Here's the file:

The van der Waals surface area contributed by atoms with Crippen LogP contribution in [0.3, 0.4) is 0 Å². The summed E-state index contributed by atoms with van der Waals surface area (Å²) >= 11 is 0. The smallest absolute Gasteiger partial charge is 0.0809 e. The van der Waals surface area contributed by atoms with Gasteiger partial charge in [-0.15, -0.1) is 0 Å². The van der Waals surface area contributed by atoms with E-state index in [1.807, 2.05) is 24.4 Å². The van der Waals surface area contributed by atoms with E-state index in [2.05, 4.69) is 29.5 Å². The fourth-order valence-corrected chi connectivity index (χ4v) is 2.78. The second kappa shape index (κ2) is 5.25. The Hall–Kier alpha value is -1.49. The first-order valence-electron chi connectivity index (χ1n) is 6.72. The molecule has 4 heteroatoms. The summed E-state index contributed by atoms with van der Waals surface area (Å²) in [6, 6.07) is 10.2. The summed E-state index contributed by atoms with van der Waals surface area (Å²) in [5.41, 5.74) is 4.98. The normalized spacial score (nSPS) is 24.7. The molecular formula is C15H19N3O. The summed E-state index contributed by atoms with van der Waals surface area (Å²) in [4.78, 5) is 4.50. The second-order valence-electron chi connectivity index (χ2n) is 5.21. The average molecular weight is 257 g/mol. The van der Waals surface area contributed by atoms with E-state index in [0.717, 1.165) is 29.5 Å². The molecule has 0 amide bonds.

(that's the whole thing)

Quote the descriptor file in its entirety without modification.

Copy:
The van der Waals surface area contributed by atoms with Crippen LogP contribution in [0.3, 0.4) is 0 Å². The summed E-state index contributed by atoms with van der Waals surface area (Å²) >= 11 is 0. The smallest absolute Gasteiger partial charge is 0.0809 e. The van der Waals surface area contributed by atoms with Gasteiger partial charge in [-0.15, -0.1) is 0 Å². The van der Waals surface area contributed by atoms with E-state index in [1.807, 2.05) is 24.4 Å². The van der Waals surface area contributed by atoms with E-state index in [2.05, 4.69) is 29.5 Å². The fourth-order valence-corrected chi connectivity index (χ4v) is 2.78. The second kappa shape index (κ2) is 5.25. The Hall–Kier alpha value is -1.49. The first-order valence-electron chi connectivity index (χ1n) is 6.72. The molecule has 4 heteroatoms. The summed E-state index contributed by atoms with van der Waals surface area (Å²) in [6, 6.07) is 10.2. The summed E-state index contributed by atoms with van der Waals surface area (Å²) in [5.41, 5.74) is 4.98. The normalized spacial score (nSPS) is 24.7. The molecular formula is C15H19N3O. The summed E-state index contributed by atoms with van der Waals surface area (Å²) in [4.78, 5) is 4.50. The second-order valence-electron chi connectivity index (χ2n) is 5.21. The average molecular weight is 257 g/mol. The van der Waals surface area contributed by atoms with E-state index in [0.717, 1.165) is 29.5 Å². The molecule has 0 amide bonds.